“I think it is a very unwise move. In part, Trump had to re-establish credibility that he is tough on Iran with those, both in the US but especially in the (Persian) Gulf region, who thought his aborted attack last week was sending a dangerous sign of weakness,” Riccardo Alcaro, a senior fellow with the Transatlantic Program of the Istituto Affari Internazionali (IAI), told Tasnim.
Riccardo Alcaro was a nonresident fellow in the Center on the United States and Europe. He is an expert in transatlantic political and security relations with a focus on US-European cooperation in Europe’s neighboring regions, including the Middle East and North Africa, Iran and the Persian Gulf, the Sahel, Eastern Europe, and Russia.
Following is the full text of the interview.
Tasnim: US President Donald Trump on Monday announced new sanctions on Iran as part of his pressure campaign against the Islamic Republic. They target the office of Leader of the Islamic Revolution Ayatollah Seyed Ali Khamenei, Iran's foreign minister and senior commanders of the Islamic Revolution Guards Corps (IRGC). What is your take on the sanctions?
Alcaro: I think it is a very unwise move. In part, Trump had to re-establish credibility that he is tough on Iran with those, both in the US but especially in the (Persian) Gulf region, who thought his aborted attack last week was sending a dangerous sign of weakness. But if that was the only purpose, cyberattacks and other forms of responses could have worked. Sanctioning Iran's supreme leader is a deliberately insulting move that sends the signal that a deal can only happen if Iran capitulates to US demands - whether Pompeo's 12 points or Trump's 1 point (a new nuclear deal), I can't say. Very difficult for a US president to make compromises with a foreign leader who's been targeted by US sanctions.
Tasnim: Trump and other senior US officials have repeatedly said that Washington is ready to talk to Iran about a new nuclear deal without any preconditions. It seems the Trump administration, by imposing new sanctions on Tehran, is facing political confusion. What do you think? Do you believe that the administration is closing the path to a diplomatic solution with Iran?
Alcaro: The party of maximum pressure - National Security Advisor Bolton and Secretary of State Pompeo in particular - has apparently re-asserted its control over America's Iran policy. By sanctioning (Ayatollah) Khamenei, Trump is basically undercutting any real possibility of genuine talks over de-escalation measures, let alone negotiation over a new nuclear deal. It seems the administration is trying hard to goad Iran into making further steps that can justify an even more confrontational approach. The problem is, Iran may think that Trump's aversion to war will eventually force him to back down, and in order to do that Iran may take further steps that the US sees as provocations. It's a very dangerous game that may end up in conflict.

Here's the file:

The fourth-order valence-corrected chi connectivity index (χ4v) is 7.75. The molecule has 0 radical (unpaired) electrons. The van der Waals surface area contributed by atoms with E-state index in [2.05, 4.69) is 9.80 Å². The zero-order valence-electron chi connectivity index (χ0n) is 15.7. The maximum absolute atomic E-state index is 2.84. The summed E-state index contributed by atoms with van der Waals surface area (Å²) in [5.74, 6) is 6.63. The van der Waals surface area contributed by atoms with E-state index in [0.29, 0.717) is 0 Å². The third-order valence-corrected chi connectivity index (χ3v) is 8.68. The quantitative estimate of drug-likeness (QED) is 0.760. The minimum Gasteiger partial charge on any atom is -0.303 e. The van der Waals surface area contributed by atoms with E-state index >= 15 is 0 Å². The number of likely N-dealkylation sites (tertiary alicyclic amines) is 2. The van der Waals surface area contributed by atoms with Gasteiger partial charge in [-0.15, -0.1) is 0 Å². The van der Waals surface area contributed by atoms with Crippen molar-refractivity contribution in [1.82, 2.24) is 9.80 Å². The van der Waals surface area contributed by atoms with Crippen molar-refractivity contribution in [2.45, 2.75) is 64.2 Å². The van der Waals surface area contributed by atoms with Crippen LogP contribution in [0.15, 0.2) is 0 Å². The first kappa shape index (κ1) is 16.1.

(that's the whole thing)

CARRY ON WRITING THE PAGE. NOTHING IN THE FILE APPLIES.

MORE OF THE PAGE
Tasnim: As you know, most of Iran’s economy has been already targeted by earlier US penalties and, in fact, there is not much left for Washington to target. Do you believe that it is just a theatrical move and that sanctions diplomacy no longer works in face of Iran?
Alcaro: The one-million-dollar question is indeed: how long can Iran go on under this unprecedented level of pressure? If Iran finds a way to cope with the US financial siege and stabilizes economically, 'strategic patience' - meaning waiting for a different US administration while keeping the moral high ground and insisting that the Europeans stick to the JCPOA commitments - emerges again as the most sensible policy option. If, on the contrary, the economic situation becomes unsustainable, Iran may feel compelled to retaliate aggressively, and we're back on the possible escalation dynamic towards military conflict I've just mentioned.
Tasnim: The new sanctions came after Iran last week shot down a US spy drone that had ventured into Iran’s airspace. Trump told reporters that the sanctions had nothing to do with the downing of the drone. It seems, however, that the sanctions were imposed in response to the shootdown. What are your thoughts on this?
Alcaro: Look, the US had to respond somehow to Iran shooting down a drone, which the US insists was flying in international airspace. Some form of retaliation was always supposed to come. But as I said the new sanctions - particularly the targeting of (Ayatollah) Khamenei - seem to me more a response to those (especially in the (Persian) Gulf region) who have criticized Trump's decision to abort the attack than anything else.